The ability to make others laugh is almost as important as the ability to laugh at oneself.
- There is a personal cost for putting others first.
Other than her faith, there has never been anything more important to Mom than caring for her family. Sometimes that is so difficult that a price has to be paid.
Calling oneself a servant leader without sacrificing for another person is false advertising. We have to put our money (and soul) where our mouth is.
- Commitment and faithfulness are beautiful virtues that reap bountiful blessings.
57 years of marriage, a gaggle of grandkids, and four great grand children bring Mom and Dad more happiness than anything else in this life could.
Where do our kids see the value of loyalty today? They don’t. It is buried under a pile of personal ambition and lost in the game of hopscotch-resume’-builder.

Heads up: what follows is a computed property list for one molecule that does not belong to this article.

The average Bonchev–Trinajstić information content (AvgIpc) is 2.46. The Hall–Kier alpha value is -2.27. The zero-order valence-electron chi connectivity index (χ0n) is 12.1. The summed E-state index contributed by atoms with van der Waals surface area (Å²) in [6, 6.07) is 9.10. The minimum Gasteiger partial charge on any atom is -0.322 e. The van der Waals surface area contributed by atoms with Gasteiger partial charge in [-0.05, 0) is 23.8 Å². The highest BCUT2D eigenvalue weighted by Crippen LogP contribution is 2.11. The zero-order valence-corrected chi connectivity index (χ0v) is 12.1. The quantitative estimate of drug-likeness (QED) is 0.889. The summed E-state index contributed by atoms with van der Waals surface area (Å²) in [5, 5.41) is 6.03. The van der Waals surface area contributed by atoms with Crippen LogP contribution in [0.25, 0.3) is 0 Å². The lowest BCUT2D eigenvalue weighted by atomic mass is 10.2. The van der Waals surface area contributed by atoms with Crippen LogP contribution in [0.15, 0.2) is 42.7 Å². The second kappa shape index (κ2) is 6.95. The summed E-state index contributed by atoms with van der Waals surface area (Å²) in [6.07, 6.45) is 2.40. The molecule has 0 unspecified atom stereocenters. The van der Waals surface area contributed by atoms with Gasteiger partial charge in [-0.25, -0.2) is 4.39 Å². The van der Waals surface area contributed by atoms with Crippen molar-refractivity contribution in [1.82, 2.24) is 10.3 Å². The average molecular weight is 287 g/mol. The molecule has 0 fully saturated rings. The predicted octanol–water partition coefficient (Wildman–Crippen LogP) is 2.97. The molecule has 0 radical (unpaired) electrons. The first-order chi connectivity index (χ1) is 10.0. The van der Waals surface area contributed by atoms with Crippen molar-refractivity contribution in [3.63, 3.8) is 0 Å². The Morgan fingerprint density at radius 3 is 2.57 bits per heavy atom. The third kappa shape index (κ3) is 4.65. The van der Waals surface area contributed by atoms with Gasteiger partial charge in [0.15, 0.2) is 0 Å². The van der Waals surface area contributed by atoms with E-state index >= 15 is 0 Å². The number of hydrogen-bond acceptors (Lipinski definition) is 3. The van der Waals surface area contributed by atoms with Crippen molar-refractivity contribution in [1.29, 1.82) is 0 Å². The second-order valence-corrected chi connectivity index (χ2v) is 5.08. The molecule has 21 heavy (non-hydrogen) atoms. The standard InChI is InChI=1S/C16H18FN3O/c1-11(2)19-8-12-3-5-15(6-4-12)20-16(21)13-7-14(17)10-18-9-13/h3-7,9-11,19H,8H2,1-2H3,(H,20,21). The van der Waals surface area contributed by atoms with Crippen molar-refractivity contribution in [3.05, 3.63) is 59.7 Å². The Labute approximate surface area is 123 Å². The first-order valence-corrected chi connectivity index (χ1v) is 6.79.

Now is a great opportunity to be seen as a rare leader, a contrarian who sticks with people to the end.
- Make your bed before you go to school.
After kidding myself for years that I knew where everything was in the piles of paper on my desk and floor I have embarked on a journey to become OCD organized. You know what? Even for sloppy, creative work being neat and orderly is to be more productive.
And that leaves more time for that precious and underused leadership task—thinking.
- A sense of humor is a powerful ally.
The ability to make others laugh is almost as important as the ability to laugh at oneself. Mom loves to laugh.
Finding the humor in our daily endeavors helps keep leaders grounded and human. Superman and Batman (except for Micheal Keaton) don’t laugh or make us laugh.
Thank you, Mom! I love you.